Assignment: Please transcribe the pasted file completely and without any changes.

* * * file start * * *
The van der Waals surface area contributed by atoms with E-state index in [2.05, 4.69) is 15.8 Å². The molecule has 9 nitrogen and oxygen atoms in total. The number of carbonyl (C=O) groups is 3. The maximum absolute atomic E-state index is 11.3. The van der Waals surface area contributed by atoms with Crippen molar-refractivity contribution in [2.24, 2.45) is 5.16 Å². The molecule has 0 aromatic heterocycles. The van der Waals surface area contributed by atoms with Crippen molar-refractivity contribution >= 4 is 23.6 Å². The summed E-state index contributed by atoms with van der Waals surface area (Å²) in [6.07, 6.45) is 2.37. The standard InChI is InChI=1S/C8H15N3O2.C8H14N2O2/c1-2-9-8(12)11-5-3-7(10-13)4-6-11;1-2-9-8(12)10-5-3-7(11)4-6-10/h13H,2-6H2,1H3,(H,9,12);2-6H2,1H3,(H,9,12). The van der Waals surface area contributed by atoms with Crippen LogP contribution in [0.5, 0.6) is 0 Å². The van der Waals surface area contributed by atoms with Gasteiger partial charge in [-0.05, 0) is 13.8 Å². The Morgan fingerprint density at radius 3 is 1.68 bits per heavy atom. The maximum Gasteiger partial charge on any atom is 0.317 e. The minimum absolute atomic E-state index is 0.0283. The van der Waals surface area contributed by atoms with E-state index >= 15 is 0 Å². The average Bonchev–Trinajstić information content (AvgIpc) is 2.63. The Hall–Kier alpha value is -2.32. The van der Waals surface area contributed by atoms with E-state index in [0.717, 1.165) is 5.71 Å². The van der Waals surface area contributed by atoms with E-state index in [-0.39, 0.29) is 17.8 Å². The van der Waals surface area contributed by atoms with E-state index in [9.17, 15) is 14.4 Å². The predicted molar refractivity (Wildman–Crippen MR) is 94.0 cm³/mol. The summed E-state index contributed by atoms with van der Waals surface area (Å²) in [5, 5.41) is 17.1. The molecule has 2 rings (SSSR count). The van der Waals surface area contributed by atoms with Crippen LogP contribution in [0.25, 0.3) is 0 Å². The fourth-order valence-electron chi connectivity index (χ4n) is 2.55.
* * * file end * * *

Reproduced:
The van der Waals surface area contributed by atoms with E-state index in [2.05, 4.69) is 15.8 Å². The molecule has 9 nitrogen and oxygen atoms in total. The number of carbonyl (C=O) groups is 3. The maximum absolute atomic E-state index is 11.3. The van der Waals surface area contributed by atoms with Crippen molar-refractivity contribution in [2.24, 2.45) is 5.16 Å². The molecule has 0 aromatic heterocycles. The van der Waals surface area contributed by atoms with Crippen molar-refractivity contribution >= 4 is 23.6 Å². The summed E-state index contributed by atoms with van der Waals surface area (Å²) in [6.07, 6.45) is 2.37. The standard InChI is InChI=1S/C8H15N3O2.C8H14N2O2/c1-2-9-8(12)11-5-3-7(10-13)4-6-11;1-2-9-8(12)10-5-3-7(11)4-6-10/h13H,2-6H2,1H3,(H,9,12);2-6H2,1H3,(H,9,12). The van der Waals surface area contributed by atoms with Crippen LogP contribution in [0.5, 0.6) is 0 Å². The van der Waals surface area contributed by atoms with Gasteiger partial charge in [-0.05, 0) is 13.8 Å². The Morgan fingerprint density at radius 3 is 1.68 bits per heavy atom. The maximum Gasteiger partial charge on any atom is 0.317 e. The minimum absolute atomic E-state index is 0.0283. The van der Waals surface area contributed by atoms with E-state index >= 15 is 0 Å². The average Bonchev–Trinajstić information content (AvgIpc) is 2.63. The Hall–Kier alpha value is -2.32. The van der Waals surface area contributed by atoms with E-state index in [0.717, 1.165) is 5.71 Å². The van der Waals surface area contributed by atoms with E-state index in [-0.39, 0.29) is 17.8 Å². The van der Waals surface area contributed by atoms with E-state index in [9.17, 15) is 14.4 Å². The predicted molar refractivity (Wildman–Crippen MR) is 94.0 cm³/mol. The summed E-state index contributed by atoms with van der Waals surface area (Å²) in [5, 5.41) is 17.1. The molecule has 2 rings (SSSR count). The van der Waals surface area contributed by atoms with Crippen LogP contribution in [0.25, 0.3) is 0 Å². The fourth-order valence-electron chi connectivity index (χ4n) is 2.55.